Another preferred method of obtaining Streptococcal cell wall preparations is described by Cromartie, et. al., J. Exp. Med. 146:1585-1602 (1977)). Cell wall preparations of S. pyogenes and S. mutans are prepared with identical steps. All incubations are preferably performed at 37° C. in room air in covered, unstirred flasks. Preferably, 10 ml of Todd-Hewitt broth is inoculated with either S. pyogenes, preferably strain D58X, or S. mutans, preferably strain MT8148. After an appropriate time, such as 6 hours of incubation, the culture is poured into an appropriate volume, for example 200 ml, of Todd-Hewitt broth and incubated for 4 hours. Preferably 100 ml aliquots of the culture are then inoculated into 1.5 l flasks of Todd-Hewitt broth and are incubated overnight. Preferably, cells are harvested by centrifugation at 10000 g, washed three times, and heat killed at 80° C. for 30 minutes. Then, preferably, cells are washed 3 times, are ruptured in homogenizer, such as, for example, a Braun homogenizer, are washed 3 times, are treated with 0.025% ribonuclease at 37° C. for 4 hours, are washed once, are treated with 0.025% trypsin at 37° C. for 4 hours, are washed 3 times in water, and finally are lyopholized. Working stock suspensions are preferably made up at 20 mg/ml in PBS.
Antibodies against S. mutans can be obtained by immunizing animals with a cell wall preparation of S. mutans. Any protocol which allows for the preparation of antibodies capable of binding to antigens from S. mutans is useful for the methods of the invention. Any antibody or fragment of antibody specific for an antigen or antigens from S. mutans, or cross reactive with antigen or antigens from S. mutans would be useful for the methods of these inventions.
The preparation of antisera in animals is a well-known technique (see, for example, Chard, supra, pp. 385-396; and Antibodies, A Practical Handbook, Vols. I and II, D. Catty, ed., IRL Press, Washington, D.C. (1988)). The choice of animal is usually determined by a balance between the facilities available and the likely requirements in terms of volume of the resultant antiserum. A large species such a goat, donkey and horse may be preferred, because of the larger volumes of serum readily obtained. However, it is also possible to use smaller species such as rabbit or guinea pig which often yield higher titer antisera. Usually, subcutaneous injection or injections of the antigenic material, such as a cell wall preparation, is used to stimulate production of antibody against S. mutans in the animal in which antibodies are to be raised. The detection of an antibody response in the animal may be carried out by testing the antisera with immunoassays such as an ELISA or another assay, for example, as described herein.
To one skilled in the art, it is well known that there is lot to lot variability of antibodies and antigen preparations. Thus it is routine in such immunological protocols to perform a titration of the reagents to determine optimal working dilutions from lot to lot. Generally, initial dilutions of 1:1000 for antibody preparations can be used for antibodies.
The antigen preparations described herein, for example, the S. mutans antigen preparations, may be used to stimulate the production of antibodies against such antigens. In order to stimulate the production of antibody, the antigen may be coupled to a carrier protein such as bovine serum albumin, cholera toxin, or keyhole limpet hemocyanin (KLH), utilizing techniques well-known and commonly used in the art. Additionally, the antigens can be admixed with an immunologically inert or active carrier. Carriers which promote or induce immune responses, such as Freund's complete adjuvant, can be utilized.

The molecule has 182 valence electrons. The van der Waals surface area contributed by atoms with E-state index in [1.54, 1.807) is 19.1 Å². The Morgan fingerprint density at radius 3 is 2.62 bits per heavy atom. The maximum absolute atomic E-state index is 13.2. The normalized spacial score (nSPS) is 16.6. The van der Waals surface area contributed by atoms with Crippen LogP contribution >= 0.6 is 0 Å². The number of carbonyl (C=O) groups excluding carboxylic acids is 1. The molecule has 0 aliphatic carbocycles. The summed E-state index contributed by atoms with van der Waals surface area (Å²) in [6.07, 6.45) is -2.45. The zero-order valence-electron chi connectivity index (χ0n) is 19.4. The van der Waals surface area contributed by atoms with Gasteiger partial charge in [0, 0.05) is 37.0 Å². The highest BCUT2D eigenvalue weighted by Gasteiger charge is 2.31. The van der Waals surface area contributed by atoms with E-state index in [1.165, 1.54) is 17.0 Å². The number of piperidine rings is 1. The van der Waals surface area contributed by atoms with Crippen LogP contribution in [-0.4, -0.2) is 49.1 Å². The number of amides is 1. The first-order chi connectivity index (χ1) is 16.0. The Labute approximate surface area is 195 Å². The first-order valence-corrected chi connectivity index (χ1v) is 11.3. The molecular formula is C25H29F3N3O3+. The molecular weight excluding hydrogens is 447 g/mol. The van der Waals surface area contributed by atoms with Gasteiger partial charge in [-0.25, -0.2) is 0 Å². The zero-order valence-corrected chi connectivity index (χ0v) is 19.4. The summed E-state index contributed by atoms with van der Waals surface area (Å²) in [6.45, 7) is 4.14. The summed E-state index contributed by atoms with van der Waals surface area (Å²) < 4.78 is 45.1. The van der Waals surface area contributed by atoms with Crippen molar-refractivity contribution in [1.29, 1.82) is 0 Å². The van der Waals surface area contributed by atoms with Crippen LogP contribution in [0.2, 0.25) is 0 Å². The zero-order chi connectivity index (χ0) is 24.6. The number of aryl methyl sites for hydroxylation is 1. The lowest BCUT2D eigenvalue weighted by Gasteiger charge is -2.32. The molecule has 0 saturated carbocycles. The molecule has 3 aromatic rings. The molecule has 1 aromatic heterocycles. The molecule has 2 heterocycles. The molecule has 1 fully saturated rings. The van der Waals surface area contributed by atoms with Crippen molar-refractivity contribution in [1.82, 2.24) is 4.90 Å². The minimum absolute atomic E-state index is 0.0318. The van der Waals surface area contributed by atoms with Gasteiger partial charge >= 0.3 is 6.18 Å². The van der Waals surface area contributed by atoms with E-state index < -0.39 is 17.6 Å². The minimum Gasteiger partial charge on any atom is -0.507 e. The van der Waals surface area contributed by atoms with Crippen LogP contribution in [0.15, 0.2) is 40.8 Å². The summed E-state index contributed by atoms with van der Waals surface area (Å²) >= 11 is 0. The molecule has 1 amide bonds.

Antibodies thus obtained may then be utilized in the various immunoassays to identify and quantitate the presence of S. mutans antigens, and thus Crohn's disease. Both polyclonal antibodies and monoclonal antibodies, produced by well-known techniques as described in Catty, supra, raised in response to the antigens of this invention can be utilized in immunoassays.
The preferred method for obtaining antibodies against S. mutans is that of McCarty and Lancefield (McCarty, M. and Lancefield, R. C., J. Exp. Med. 102:11-28 (1955)). Briefly, a cell wall preparation of S. mutans from 1.5 L of culture is prepared as above, and is suspended in 25 ml of a 1 mg/ml solution of pepsin in 0.01 M HCl at pH 2.0 for 2 hours, neutralized with 1 M NaOH, washed 3 times in phosphate buffered saline (PBS; 0.15 M phosphate-buffered saline, pH 7.2: NaCl 8.0 g/liter, KCl 0.2 g/liter, Na2HPO4 1.15 g/l and KH2PO4 0.2 g/l), and finally suspended in 50 ml of 0.9% NaCi (saline). New Zealand White Rabbits are injected intravenously with 0.5 ml of suspension for the first three days of the first week, followed by 1.0 mnl for the first three days of each successive week for the following 3 weeks. After the fourth week serum is harvested from the rabbits.
Labeled antibodies specific for rabbit antibodies, as well as labeled antibodies specific for the various classes and subclasses of human antibodies may be prepared using methods known in the art or commercially purchased from a number of sources. Fab fragments of antibodies are also easily prepared using protocols well known to those with ordinary skill in the art. References for methods useful to the invention include Monoclonal Antibodies: Principles and Practice, Goding, Academic Press, Boston, 1986.